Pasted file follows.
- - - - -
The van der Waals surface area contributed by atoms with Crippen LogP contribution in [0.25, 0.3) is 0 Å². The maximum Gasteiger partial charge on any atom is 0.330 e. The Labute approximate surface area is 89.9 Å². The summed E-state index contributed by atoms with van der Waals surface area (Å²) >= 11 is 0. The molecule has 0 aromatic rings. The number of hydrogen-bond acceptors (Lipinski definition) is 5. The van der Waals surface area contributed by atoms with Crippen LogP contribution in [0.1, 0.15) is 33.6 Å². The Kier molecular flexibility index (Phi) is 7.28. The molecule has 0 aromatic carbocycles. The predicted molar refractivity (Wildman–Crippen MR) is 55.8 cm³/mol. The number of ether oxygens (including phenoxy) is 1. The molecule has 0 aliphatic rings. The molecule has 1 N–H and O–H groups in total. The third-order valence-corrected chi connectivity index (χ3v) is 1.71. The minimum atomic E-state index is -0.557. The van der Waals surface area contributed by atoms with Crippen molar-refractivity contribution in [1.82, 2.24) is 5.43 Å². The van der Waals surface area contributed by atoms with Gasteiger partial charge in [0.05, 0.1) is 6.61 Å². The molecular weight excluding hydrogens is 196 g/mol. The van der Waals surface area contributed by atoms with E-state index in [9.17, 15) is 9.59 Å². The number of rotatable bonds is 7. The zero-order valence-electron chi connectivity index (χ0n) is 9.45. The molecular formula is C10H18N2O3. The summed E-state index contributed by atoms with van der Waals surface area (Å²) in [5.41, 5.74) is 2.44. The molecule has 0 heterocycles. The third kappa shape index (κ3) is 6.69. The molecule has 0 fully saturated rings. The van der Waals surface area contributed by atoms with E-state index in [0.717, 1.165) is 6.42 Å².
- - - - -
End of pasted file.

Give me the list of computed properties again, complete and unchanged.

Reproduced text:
The van der Waals surface area contributed by atoms with Crippen LogP contribution in [0.25, 0.3) is 0 Å². The maximum Gasteiger partial charge on any atom is 0.330 e. The Labute approximate surface area is 89.9 Å². The summed E-state index contributed by atoms with van der Waals surface area (Å²) >= 11 is 0. The molecule has 0 aromatic rings. The number of hydrogen-bond acceptors (Lipinski definition) is 5. The van der Waals surface area contributed by atoms with Crippen LogP contribution in [0.1, 0.15) is 33.6 Å². The Kier molecular flexibility index (Phi) is 7.28. The molecule has 0 aromatic carbocycles. The predicted molar refractivity (Wildman–Crippen MR) is 55.8 cm³/mol. The number of ether oxygens (including phenoxy) is 1. The molecule has 0 aliphatic rings. The molecule has 1 N–H and O–H groups in total. The third-order valence-corrected chi connectivity index (χ3v) is 1.71. The minimum atomic E-state index is -0.557. The van der Waals surface area contributed by atoms with Crippen molar-refractivity contribution in [1.82, 2.24) is 5.43 Å². The van der Waals surface area contributed by atoms with Gasteiger partial charge in [0.05, 0.1) is 6.61 Å². The molecular weight excluding hydrogens is 196 g/mol. The van der Waals surface area contributed by atoms with E-state index in [9.17, 15) is 9.59 Å². The number of rotatable bonds is 7. The zero-order valence-electron chi connectivity index (χ0n) is 9.45. The molecular formula is C10H18N2O3. The summed E-state index contributed by atoms with van der Waals surface area (Å²) in [5.41, 5.74) is 2.44. The molecule has 0 heterocycles. The third kappa shape index (κ3) is 6.69. The molecule has 0 fully saturated rings. The van der Waals surface area contributed by atoms with E-state index in [0.717, 1.165) is 6.42 Å².